March, 2012 — The first time it happened, it was late on a Friday night. We were walking hand-in-hand, enjoying our night, when a passerby reached out and grabbed our hands. “Hey, I wanna hold your hand, too.” He said, sniggering, and continued on his way. I was shocked and outraged; my girlfriend was mad, but unsurprised.
It was my first time experiencing homophobic street harassment, and I was completely blindsided. After all, of the many different ways to be privileged, I happen to be a lot of them. I come from a stable home with happily married parents. I’m white, cisgendered, upper middle class, well-educated, and American. I can’t tell you what male privilege feels like, but I’m sure that, like many other forms of privilege, you don’t notice it most of the time.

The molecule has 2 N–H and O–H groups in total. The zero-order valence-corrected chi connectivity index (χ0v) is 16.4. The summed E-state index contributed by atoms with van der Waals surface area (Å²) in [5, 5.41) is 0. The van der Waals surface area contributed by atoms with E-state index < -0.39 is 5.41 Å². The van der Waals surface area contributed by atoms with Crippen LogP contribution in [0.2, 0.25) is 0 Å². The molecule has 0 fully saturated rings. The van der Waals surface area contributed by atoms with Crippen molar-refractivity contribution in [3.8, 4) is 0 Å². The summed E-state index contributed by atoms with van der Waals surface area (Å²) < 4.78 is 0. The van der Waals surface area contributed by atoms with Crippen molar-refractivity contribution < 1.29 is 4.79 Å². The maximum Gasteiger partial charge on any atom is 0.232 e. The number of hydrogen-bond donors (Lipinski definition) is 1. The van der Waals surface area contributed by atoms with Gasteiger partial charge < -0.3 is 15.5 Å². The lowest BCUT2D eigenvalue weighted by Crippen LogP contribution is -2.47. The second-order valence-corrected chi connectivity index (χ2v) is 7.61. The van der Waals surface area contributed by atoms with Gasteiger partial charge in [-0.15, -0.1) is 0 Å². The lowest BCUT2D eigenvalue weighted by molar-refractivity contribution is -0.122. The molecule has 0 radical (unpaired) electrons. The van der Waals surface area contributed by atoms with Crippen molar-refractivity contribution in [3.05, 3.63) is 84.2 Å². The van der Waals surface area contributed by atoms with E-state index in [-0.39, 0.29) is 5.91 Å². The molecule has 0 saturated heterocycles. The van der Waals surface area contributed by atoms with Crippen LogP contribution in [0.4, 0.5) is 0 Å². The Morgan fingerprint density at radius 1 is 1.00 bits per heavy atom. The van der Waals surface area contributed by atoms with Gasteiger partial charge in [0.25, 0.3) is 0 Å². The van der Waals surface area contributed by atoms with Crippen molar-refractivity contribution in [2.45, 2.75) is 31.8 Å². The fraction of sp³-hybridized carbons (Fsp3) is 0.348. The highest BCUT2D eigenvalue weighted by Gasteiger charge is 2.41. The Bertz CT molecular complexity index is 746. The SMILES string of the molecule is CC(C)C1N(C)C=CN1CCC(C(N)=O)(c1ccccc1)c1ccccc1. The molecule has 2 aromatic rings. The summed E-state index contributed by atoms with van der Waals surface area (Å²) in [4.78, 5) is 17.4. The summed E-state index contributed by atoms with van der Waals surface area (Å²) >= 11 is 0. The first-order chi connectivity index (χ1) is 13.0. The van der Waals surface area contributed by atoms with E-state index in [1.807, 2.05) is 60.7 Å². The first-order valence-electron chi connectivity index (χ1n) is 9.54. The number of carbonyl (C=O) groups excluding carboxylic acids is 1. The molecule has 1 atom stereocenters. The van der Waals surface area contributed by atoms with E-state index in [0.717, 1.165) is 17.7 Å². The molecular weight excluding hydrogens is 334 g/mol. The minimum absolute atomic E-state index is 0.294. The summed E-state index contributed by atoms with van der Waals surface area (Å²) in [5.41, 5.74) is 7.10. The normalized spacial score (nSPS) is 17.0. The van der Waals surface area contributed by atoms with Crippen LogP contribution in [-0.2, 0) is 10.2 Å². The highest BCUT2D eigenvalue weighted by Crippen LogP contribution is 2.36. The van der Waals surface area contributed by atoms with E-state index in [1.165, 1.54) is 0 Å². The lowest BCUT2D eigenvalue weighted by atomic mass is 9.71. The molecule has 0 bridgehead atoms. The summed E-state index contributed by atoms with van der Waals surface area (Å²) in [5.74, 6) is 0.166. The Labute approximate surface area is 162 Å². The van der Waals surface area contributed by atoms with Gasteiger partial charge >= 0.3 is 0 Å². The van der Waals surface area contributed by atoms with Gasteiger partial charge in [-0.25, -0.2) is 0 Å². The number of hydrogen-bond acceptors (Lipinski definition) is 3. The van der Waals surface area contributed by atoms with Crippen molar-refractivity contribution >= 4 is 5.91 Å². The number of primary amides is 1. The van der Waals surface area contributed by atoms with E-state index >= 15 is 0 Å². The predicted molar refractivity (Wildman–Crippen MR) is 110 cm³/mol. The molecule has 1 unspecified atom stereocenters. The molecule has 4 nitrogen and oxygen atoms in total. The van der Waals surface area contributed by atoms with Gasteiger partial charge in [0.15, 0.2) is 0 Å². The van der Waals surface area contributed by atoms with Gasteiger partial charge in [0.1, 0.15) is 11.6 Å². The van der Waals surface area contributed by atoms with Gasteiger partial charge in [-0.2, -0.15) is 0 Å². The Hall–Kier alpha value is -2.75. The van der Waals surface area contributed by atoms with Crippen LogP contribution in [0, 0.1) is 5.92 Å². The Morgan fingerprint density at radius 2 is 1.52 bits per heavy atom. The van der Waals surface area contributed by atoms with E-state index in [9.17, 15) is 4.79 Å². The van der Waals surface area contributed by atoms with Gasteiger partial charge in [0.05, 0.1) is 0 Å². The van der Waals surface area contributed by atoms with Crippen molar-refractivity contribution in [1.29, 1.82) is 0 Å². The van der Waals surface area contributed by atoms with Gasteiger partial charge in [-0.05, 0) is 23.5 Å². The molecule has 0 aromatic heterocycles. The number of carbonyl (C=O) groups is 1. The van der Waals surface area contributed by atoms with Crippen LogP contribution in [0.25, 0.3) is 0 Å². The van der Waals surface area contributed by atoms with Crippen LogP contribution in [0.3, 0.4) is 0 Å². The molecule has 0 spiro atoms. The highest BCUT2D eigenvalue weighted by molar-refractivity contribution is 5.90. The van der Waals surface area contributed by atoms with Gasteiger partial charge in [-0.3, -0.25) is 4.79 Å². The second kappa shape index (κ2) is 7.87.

Growing up with that many advantages, it’s hard not to emerge with some sense of entitlement. Not just the obnoxious kind (which I’ve tried to stamp out of myself as possible) but a fundamental sense that I not only deserve to be treated like a human being but I can EXPECT to be treated with a certain level of respect at all times.
When you have all that, losing it — even partially — is disorienting, infuriating, and most of all, bewildering. Continue reading